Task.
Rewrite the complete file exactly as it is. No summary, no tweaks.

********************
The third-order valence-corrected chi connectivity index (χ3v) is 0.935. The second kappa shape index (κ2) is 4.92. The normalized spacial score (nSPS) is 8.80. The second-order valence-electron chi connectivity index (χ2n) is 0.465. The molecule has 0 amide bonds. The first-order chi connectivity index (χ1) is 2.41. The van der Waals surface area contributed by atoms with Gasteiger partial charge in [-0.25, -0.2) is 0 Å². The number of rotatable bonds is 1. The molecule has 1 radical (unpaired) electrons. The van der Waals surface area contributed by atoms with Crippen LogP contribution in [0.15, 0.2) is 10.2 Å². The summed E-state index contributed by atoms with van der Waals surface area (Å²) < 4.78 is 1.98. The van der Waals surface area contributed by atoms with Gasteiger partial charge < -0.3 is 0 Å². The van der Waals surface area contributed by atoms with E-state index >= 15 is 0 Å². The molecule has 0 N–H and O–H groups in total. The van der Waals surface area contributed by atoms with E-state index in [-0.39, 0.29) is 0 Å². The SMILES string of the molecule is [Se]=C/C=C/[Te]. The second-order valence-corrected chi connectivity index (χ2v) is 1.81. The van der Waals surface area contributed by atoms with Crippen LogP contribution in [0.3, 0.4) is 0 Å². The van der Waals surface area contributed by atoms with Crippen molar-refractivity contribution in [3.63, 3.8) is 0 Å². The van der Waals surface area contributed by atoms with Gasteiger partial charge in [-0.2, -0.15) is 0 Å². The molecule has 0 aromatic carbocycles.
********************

The third-order valence-corrected chi connectivity index (χ3v) is 0.935. The second kappa shape index (κ2) is 4.92. The normalized spacial score (nSPS) is 8.80. The second-order valence-electron chi connectivity index (χ2n) is 0.465. The molecule has 0 amide bonds. The first-order chi connectivity index (χ1) is 2.41. The van der Waals surface area contributed by atoms with Gasteiger partial charge in [-0.25, -0.2) is 0 Å². The number of rotatable bonds is 1. The molecule has 1 radical (unpaired) electrons. The van der Waals surface area contributed by atoms with Crippen LogP contribution in [0.15, 0.2) is 10.2 Å². The summed E-state index contributed by atoms with van der Waals surface area (Å²) < 4.78 is 1.98. The van der Waals surface area contributed by atoms with Gasteiger partial charge < -0.3 is 0 Å². The van der Waals surface area contributed by atoms with E-state index >= 15 is 0 Å². The molecule has 0 N–H and O–H groups in total. The van der Waals surface area contributed by atoms with E-state index in [-0.39, 0.29) is 0 Å². The SMILES string of the molecule is [Se]=C/C=C/[Te]. The second-order valence-corrected chi connectivity index (χ2v) is 1.81. The van der Waals surface area contributed by atoms with Crippen LogP contribution in [0.3, 0.4) is 0 Å². The van der Waals surface area contributed by atoms with Crippen molar-refractivity contribution in [3.63, 3.8) is 0 Å². The van der Waals surface area contributed by atoms with Gasteiger partial charge in [-0.2, -0.15) is 0 Å². The molecule has 0 aromatic carbocycles.